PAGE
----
EEOC’s Initiatives And Guidance Related To Automated Systems and AI
The TA is part of the EEOC’s Artificial Intelligence and Algorithmic Fairness Initiative, first announced in October 2021, which was designed to ensure that AI and other emerging tools used in hiring and employment decisions comply with the federal civil rights laws that the agency enforces. Since that time, the EEOC has continued to beat its drum on the topic:
- The EEOC has published guidance that discusses how existing requirements under the Americans with Disabilities Act (ADA) may apply to the use of AI, software applications, and algorithms in employment-related decision-making processes and practices and offered useful information and tips to employers in an effort to assist them with ADA compliance when using such tools.
- The EEOC published a proposed Strategic Enforcement Plan (SEP) that announced its intention to focus on recruitment and hiring practices and policies that might give rise to discrimination against members of protected groups, including where employers use AI to aid decision-making.
- The EEOC has held roundtable events and hearings to gather information and discuss the civil rights implications of the use of automated technology systems, including artificial intelligence, when hiring workers.
- The EEOC has joined other federal agencies to release a joint statement to emphasize that the use of advanced technologies, including artificial intelligence, must be consistent with federal laws.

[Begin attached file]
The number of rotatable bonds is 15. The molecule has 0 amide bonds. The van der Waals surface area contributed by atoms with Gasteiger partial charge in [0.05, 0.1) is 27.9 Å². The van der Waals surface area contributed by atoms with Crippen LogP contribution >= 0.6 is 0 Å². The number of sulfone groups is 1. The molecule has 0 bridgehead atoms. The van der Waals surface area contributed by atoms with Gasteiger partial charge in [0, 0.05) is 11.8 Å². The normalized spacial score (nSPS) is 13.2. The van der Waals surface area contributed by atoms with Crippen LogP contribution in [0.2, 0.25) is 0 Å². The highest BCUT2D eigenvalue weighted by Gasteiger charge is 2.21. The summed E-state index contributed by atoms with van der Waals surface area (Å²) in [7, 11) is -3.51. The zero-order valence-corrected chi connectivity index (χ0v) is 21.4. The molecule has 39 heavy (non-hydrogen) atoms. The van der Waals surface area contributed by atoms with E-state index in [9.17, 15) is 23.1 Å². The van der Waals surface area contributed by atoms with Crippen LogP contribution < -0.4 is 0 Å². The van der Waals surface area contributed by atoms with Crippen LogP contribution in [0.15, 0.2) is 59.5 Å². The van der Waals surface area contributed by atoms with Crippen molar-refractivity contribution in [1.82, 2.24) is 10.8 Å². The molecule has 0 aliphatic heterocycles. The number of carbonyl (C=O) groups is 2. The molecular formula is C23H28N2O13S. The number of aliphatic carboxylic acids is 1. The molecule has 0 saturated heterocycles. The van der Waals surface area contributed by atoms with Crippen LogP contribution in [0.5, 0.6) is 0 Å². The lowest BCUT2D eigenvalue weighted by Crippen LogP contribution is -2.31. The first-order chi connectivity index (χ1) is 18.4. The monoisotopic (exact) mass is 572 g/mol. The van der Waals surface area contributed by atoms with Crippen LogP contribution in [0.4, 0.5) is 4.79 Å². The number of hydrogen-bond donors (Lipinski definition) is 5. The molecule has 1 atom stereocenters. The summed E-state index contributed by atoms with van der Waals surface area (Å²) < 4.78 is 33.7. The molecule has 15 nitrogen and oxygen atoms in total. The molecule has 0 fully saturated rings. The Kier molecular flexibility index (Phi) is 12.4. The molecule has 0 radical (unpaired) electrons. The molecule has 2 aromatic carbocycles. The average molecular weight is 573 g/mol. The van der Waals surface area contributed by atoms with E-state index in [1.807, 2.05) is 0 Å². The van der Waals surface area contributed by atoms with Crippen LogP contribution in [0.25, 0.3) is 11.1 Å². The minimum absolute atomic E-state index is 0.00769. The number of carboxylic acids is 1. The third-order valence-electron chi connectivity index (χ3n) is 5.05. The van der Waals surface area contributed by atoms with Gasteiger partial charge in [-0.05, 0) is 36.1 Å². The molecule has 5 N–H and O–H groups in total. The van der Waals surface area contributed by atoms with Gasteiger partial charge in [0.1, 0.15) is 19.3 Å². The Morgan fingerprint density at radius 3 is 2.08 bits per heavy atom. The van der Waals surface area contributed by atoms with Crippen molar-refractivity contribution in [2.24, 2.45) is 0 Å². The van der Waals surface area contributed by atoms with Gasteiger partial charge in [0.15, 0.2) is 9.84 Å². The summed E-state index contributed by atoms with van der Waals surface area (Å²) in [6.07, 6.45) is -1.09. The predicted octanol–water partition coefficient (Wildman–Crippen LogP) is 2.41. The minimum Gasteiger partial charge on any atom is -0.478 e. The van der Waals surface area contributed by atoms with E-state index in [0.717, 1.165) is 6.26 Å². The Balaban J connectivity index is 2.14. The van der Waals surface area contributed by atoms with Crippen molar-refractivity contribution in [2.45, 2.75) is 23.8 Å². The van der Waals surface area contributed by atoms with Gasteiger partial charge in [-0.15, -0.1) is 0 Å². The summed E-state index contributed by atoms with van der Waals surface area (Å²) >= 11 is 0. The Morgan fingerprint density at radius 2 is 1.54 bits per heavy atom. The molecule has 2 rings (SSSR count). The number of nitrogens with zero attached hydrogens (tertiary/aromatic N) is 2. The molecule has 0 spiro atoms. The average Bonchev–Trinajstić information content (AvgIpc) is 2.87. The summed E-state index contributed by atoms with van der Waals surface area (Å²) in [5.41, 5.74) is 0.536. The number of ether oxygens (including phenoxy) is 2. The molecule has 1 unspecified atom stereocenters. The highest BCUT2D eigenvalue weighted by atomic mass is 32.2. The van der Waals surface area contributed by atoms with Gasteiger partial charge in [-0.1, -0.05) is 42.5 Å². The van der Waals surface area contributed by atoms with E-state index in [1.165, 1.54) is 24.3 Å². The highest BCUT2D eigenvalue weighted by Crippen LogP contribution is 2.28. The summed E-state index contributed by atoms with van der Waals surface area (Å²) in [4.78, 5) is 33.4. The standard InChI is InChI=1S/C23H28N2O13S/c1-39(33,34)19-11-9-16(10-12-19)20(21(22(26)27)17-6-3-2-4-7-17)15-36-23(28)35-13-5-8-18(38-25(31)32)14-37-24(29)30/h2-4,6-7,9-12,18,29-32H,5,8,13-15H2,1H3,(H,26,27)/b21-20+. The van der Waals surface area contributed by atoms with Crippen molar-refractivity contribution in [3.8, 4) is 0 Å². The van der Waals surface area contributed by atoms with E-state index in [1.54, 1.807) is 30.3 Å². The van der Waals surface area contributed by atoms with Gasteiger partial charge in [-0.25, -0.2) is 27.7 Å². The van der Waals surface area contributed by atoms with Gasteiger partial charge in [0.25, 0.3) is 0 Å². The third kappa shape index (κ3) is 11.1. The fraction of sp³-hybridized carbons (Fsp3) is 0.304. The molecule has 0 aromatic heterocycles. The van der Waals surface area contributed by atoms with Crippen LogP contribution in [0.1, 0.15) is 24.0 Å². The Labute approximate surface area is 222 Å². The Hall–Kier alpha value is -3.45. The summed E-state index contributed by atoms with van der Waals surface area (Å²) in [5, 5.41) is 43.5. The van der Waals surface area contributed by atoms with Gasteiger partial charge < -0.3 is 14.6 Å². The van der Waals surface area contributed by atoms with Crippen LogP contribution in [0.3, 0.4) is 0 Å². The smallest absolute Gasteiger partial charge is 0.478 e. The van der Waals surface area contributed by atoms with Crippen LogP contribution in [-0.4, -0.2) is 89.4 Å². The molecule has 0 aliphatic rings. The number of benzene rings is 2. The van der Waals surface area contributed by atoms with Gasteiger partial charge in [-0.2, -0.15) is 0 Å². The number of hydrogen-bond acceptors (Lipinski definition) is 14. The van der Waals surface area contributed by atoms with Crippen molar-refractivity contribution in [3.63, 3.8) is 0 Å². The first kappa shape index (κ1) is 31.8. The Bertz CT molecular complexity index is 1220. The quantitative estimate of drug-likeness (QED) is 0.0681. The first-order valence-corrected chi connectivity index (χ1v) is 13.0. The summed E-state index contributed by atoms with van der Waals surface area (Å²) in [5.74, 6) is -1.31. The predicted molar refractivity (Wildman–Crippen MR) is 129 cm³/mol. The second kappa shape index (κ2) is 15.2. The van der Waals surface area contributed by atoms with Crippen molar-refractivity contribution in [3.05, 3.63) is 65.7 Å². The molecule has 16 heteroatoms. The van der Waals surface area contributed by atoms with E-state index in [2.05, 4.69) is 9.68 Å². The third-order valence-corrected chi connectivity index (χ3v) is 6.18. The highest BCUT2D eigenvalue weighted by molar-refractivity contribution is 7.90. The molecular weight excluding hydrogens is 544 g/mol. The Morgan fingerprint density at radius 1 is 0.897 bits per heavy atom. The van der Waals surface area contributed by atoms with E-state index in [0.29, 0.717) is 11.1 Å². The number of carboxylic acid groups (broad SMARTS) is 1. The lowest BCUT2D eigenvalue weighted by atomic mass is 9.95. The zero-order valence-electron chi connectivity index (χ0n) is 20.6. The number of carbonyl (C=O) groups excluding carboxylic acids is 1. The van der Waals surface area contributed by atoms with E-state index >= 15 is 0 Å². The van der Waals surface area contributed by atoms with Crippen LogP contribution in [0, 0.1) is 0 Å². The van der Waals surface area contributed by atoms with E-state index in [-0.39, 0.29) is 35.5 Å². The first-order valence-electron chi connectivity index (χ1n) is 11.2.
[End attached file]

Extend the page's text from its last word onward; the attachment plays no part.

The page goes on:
Employers should expect the EEOC to continue to focus on this topic.
Implications For Employers
The EEOC’s Technical Assistance document does not impose any new rules on employers. Rather, it is yet another reminder to employers that existing law applies to new and advanced technologies, and employers are responsible for employment decisions that impact applicants and employees, whether made by people or with the assistance of machines. Employers should dust off the 1978 Guidelines and supporting materials and take a fresh look at them as they consider the various technologies that may be used to support employment decisions.
The publication also represents more foreshadowing of the EEOC’s enforcement priorities, showing once again that the EEOC will scrutinize the technological tools that employers increasingly rely on to make hiring and employment decisions. Employers are well-served to track EEOC charges filed against them that include allegations concerning technological developments as well as those which may prompt the EEOC to issue requests for information seeking information about these tools.